I wrote a quick blurb on this blog on Election Day about the respect I have for poll workers. In it, I said that “I sure am glad there are people in their dotage willing to perform this precious service for the rest of us.”
This prompted a phone call from one of my faithful readers, specifically, my mom (who, for the record, is not in her dotage.) Now, see here: I self-edit my blog. No one else reads what I write until it’s published. It’s a risk, but one I’m willing to take. I wrote “dotage” intending it to mean something along the line of “their later years.” I verified this meaning by asking Microsoft Word for synonyms. It offered the following: “old age,” “advanced age,” “declining years,” “second childhood,” “youth (antonym).” I figured I was good-to-go.
Then I published. Then the phone rang, with my mother laughingly telling me I might want to offer some sort of disclaimer on that entry, since she just looked up “dotage” in the dictionary and that it might have been not quite what I meant to say. So I quickly trot off to TheFreeDictionary.com, and punch in “dotage.” Sure enough, as usual, Mom is right:
A deterioration of mental faculties.
Just for fun, I also went to Webster.com. They say dotage means “a state or period of senile decay marked by decline of mental poise and alertness.”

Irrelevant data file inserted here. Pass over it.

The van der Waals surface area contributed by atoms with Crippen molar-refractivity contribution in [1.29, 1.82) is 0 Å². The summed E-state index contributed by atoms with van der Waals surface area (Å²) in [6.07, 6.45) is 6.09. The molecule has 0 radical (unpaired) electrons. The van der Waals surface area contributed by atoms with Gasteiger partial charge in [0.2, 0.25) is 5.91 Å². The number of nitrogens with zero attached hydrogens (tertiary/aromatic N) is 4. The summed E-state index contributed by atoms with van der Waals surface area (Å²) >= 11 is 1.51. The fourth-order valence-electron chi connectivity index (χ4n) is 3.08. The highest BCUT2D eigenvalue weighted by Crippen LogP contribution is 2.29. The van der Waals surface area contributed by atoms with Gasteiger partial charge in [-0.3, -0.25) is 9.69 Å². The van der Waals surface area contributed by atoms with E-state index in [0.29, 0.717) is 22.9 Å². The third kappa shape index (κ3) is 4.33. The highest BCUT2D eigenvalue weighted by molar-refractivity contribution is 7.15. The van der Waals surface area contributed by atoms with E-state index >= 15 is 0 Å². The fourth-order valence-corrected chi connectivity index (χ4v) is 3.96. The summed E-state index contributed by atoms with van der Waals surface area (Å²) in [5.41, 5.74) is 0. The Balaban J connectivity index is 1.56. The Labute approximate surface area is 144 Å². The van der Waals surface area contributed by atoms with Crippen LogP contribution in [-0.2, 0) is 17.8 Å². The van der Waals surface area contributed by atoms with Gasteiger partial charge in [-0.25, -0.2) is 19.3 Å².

Now, one handy thing about TheFreeDictionary.com is that on the same page, it also offers thesaurus entries on the same page. There, at least, one does get “old age” and so forth as possibilities. But if the main definition is what is listed above, it seems less-than-helpful to throw “old age” out there as a synonym.
I certainly wasn’t meaning “dotage” as a pejorative. I had no idea it was more closely related to senility than to simple old age, though I will admit that I knew it was a possible definition. But there are lots of words that have multiple definitions, variations on a theme, as it were. In this case, though, it seems like we might want to introduce the dictionary writers to the thesaurus writers.
Although, it did allow my mother and me to share a good laugh, so I guess all’s well that ends well.